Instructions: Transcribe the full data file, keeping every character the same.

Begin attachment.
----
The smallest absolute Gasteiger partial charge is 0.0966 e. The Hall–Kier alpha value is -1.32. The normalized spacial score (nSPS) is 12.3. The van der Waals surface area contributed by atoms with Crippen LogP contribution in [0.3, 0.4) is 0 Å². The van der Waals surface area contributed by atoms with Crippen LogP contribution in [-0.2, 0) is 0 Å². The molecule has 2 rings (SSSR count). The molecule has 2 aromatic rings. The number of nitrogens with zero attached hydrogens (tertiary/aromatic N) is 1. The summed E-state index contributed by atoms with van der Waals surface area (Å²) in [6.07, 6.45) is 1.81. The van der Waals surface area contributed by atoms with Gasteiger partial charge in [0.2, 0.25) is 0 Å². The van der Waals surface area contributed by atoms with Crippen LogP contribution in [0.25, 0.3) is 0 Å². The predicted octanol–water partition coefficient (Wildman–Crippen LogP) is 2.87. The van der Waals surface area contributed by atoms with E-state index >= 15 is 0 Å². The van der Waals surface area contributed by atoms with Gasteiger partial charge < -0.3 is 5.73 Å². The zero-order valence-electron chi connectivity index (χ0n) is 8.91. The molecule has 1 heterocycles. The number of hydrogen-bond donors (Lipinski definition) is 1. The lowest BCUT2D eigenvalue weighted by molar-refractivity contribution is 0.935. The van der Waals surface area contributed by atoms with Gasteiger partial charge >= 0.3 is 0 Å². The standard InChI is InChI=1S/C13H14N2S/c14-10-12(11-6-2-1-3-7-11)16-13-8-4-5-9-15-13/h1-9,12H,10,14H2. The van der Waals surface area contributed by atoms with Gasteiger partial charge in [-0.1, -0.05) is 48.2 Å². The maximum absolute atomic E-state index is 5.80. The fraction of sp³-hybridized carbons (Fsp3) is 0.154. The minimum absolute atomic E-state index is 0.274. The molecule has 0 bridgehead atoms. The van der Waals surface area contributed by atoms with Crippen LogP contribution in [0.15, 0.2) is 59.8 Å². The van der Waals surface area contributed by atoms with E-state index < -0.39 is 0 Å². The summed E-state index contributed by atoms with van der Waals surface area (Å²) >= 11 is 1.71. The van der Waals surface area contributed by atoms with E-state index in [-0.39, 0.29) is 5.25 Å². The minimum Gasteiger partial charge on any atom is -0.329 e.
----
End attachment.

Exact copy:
The smallest absolute Gasteiger partial charge is 0.0966 e. The Hall–Kier alpha value is -1.32. The normalized spacial score (nSPS) is 12.3. The van der Waals surface area contributed by atoms with Crippen LogP contribution in [0.3, 0.4) is 0 Å². The van der Waals surface area contributed by atoms with Crippen LogP contribution in [-0.2, 0) is 0 Å². The molecule has 2 rings (SSSR count). The molecule has 2 aromatic rings. The number of nitrogens with zero attached hydrogens (tertiary/aromatic N) is 1. The summed E-state index contributed by atoms with van der Waals surface area (Å²) in [6.07, 6.45) is 1.81. The van der Waals surface area contributed by atoms with Gasteiger partial charge in [0.2, 0.25) is 0 Å². The van der Waals surface area contributed by atoms with Crippen LogP contribution in [0.25, 0.3) is 0 Å². The predicted octanol–water partition coefficient (Wildman–Crippen LogP) is 2.87. The van der Waals surface area contributed by atoms with E-state index >= 15 is 0 Å². The van der Waals surface area contributed by atoms with Gasteiger partial charge < -0.3 is 5.73 Å². The zero-order valence-electron chi connectivity index (χ0n) is 8.91. The molecule has 1 heterocycles. The number of hydrogen-bond donors (Lipinski definition) is 1. The lowest BCUT2D eigenvalue weighted by molar-refractivity contribution is 0.935. The van der Waals surface area contributed by atoms with Gasteiger partial charge >= 0.3 is 0 Å². The standard InChI is InChI=1S/C13H14N2S/c14-10-12(11-6-2-1-3-7-11)16-13-8-4-5-9-15-13/h1-9,12H,10,14H2. The van der Waals surface area contributed by atoms with Gasteiger partial charge in [-0.1, -0.05) is 48.2 Å². The maximum absolute atomic E-state index is 5.80. The fraction of sp³-hybridized carbons (Fsp3) is 0.154. The minimum absolute atomic E-state index is 0.274. The molecule has 0 bridgehead atoms. The van der Waals surface area contributed by atoms with Crippen LogP contribution in [0.15, 0.2) is 59.8 Å². The van der Waals surface area contributed by atoms with E-state index < -0.39 is 0 Å². The summed E-state index contributed by atoms with van der Waals surface area (Å²) >= 11 is 1.71. The van der Waals surface area contributed by atoms with E-state index in [-0.39, 0.29) is 5.25 Å². The minimum Gasteiger partial charge on any atom is -0.329 e.